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Fleetwood Mac is Boston Strong

Fleetwood Mac has a long history in Boston.

Fleetwood Mac  Credit: Getty Images Fleetwood Mac
Credit: Getty Images

Fleetwood Mac has a long history in Boston. When the young English blues band arrived in America in 1969, they were hired as the house band at the Boston Tea Party, the city’s legendary electric ballroom. And when Stevie Nicks and Lindsey Buckingham joined the band in 1975, Boston radio stations were the first to put the new-look Fleetwood Mac into heavy rotation.

“Boston is part of our Fleetwood Mac family,” an obviously emotional Stevie declared from the stage of the Boston Garden (OK, TD BankNorth Garden), where the current FM lineup played to a packed house on Thursday night as the city recovered from the Marathon bombings three days earlier. “And you know, we feel that we’re part of the Boston family as well.” As the cheering grew in volume, she stepped to her microphone and shouted, “Boston Strong!”

Fleetwood Mac is now a quartet, Christine McVie having retired to the English countryside. The band is augmented by keyboards, a second guitarist, and Stevie’s longtime backing singers, Sharon Celani and Lori Nicks. Drummer Mick Fleetwood and bassist John McVie still serve as a bedrock rhythm section behind Lindsey Buckingham’s lead guitar and vocals, with a willowy, golden-mane Stevie Nicks holding her own stage left.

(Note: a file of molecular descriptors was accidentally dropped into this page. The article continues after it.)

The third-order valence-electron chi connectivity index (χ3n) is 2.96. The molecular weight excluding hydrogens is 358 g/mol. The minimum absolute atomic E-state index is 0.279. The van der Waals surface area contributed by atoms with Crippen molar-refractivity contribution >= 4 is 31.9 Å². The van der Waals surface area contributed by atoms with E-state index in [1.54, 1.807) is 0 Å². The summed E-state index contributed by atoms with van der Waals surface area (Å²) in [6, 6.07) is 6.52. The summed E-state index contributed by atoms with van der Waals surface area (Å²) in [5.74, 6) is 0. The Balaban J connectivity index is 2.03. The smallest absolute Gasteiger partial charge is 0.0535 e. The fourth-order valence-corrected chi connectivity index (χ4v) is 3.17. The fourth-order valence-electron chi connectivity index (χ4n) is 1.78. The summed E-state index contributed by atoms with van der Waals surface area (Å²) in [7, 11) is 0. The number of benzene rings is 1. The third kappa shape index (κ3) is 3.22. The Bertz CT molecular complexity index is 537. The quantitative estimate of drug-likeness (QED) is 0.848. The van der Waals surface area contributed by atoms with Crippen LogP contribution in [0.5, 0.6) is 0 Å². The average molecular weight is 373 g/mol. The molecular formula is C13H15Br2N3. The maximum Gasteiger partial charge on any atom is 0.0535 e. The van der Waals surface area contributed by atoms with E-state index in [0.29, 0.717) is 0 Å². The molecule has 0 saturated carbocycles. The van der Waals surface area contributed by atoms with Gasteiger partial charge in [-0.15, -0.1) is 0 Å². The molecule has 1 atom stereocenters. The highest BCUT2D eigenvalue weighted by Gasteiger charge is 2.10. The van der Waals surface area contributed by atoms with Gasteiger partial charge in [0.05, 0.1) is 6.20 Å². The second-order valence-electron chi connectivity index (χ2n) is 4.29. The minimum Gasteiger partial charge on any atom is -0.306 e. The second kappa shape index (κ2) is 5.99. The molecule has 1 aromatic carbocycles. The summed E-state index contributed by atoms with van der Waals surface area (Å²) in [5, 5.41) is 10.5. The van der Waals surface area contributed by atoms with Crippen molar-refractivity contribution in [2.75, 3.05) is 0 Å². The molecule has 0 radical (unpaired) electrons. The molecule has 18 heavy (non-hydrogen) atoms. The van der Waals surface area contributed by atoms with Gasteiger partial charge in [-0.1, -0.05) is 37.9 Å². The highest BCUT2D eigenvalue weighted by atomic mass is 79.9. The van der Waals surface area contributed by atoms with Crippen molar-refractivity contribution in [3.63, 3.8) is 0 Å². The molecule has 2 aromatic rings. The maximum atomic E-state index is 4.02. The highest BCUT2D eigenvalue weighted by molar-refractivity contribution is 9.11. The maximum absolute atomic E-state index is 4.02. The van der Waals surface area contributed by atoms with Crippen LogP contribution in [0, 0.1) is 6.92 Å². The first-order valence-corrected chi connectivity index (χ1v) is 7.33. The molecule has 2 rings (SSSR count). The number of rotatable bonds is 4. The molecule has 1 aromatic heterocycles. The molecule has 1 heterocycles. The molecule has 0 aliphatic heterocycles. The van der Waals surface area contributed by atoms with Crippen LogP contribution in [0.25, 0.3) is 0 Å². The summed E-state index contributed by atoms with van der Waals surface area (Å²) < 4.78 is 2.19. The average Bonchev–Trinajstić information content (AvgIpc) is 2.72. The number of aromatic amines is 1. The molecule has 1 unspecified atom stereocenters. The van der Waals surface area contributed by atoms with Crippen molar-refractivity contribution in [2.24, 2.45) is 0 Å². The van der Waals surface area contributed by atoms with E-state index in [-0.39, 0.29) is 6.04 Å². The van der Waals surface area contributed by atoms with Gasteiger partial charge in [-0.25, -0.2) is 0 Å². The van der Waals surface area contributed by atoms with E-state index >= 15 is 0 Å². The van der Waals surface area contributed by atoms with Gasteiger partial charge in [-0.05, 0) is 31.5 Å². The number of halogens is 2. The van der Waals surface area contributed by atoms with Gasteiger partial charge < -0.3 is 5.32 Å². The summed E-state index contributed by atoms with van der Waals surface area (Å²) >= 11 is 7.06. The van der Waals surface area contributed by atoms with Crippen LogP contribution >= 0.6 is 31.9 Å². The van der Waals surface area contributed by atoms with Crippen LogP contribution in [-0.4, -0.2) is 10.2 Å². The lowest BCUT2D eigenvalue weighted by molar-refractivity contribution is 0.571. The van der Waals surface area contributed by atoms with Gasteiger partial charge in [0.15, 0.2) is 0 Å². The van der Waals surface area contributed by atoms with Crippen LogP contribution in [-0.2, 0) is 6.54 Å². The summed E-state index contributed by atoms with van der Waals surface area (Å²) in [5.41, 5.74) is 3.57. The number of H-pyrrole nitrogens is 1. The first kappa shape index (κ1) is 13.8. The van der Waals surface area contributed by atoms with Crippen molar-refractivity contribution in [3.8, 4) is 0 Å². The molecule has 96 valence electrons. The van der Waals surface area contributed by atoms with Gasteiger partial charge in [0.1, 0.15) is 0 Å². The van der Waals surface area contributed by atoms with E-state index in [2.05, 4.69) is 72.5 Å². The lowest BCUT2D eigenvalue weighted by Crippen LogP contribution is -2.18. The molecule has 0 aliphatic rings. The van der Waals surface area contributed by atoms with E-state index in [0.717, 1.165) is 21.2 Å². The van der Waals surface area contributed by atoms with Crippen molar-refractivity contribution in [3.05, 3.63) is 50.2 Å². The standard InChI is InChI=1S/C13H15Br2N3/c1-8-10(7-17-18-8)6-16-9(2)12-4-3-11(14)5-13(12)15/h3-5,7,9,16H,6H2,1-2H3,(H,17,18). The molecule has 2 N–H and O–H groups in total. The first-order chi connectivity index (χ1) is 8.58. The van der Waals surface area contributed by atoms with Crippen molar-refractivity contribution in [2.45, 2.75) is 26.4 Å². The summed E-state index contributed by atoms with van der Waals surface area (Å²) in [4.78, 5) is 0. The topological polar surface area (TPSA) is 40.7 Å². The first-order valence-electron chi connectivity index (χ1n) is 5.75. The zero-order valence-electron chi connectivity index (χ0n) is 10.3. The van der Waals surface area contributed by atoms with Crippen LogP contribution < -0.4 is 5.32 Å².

The band took the stage in the dark to the sound of chirping crickets, a nice touch. They roared into “Second Hand News,” indicating that the back-story of Stevie and Lindsey’s broken love affair would be the evening’s main subtext. This was confirmed in the set’s second song, “The Chain,” a bitter lover’s complaint.

Before slipping into the soft-rock classic “Dreams,” by way of consoling her audience, Stevie said: “In times of trouble, my mother would say, ‘Sing to them.’ So tonight we’re going to sing two and a half hours of kick ass rock and roll for you.”

The concert paraded through a long career of hit singles (“Rhiannon,” “Landslide”), Buckingham’s quirky songs (“Not That Funny,” “Never Going Back,” “So Afraid”) and Stevie’s crowd-pleasing classics (“Sarah,” “Gypsy,” “Gold Dust Woman” backlit with a luminous golden shawl). “Stand Back” paid tribute to Nicks’s solo career, and got the biggest crowd response of the evening.

Fleetwood Mac also other introduced two new songs, always a risky bet in a jukebox greatest-hits concert. The first was hard rocking “Bad Angel,” shortly to be released on EP according to Buckingham. The other was an early demo, “Without You,” that dated from the early ’70s, when Stevie and Lindsey moved to Los Angeles in search of their big break. The “big” part of that break, Stevie told the crowd, was when 6’6” Mick Fleetwood stumbled into the studio where they were working and heard the song. “We were crazy in L.A., and crazy in love with each other,” she added.

Stevie Nicks put on her trademark black top hat for the finale, which as always was “Go Your Own Way.” When Fleetwood Mac crashed to a rumbling halt, Stevie Nicks again reminded us: “Boston strong!”

Stephen Davis wrote the best-selling "Fleetwood" (1990). His new biography of Stevie Nicks will be published next year.

 
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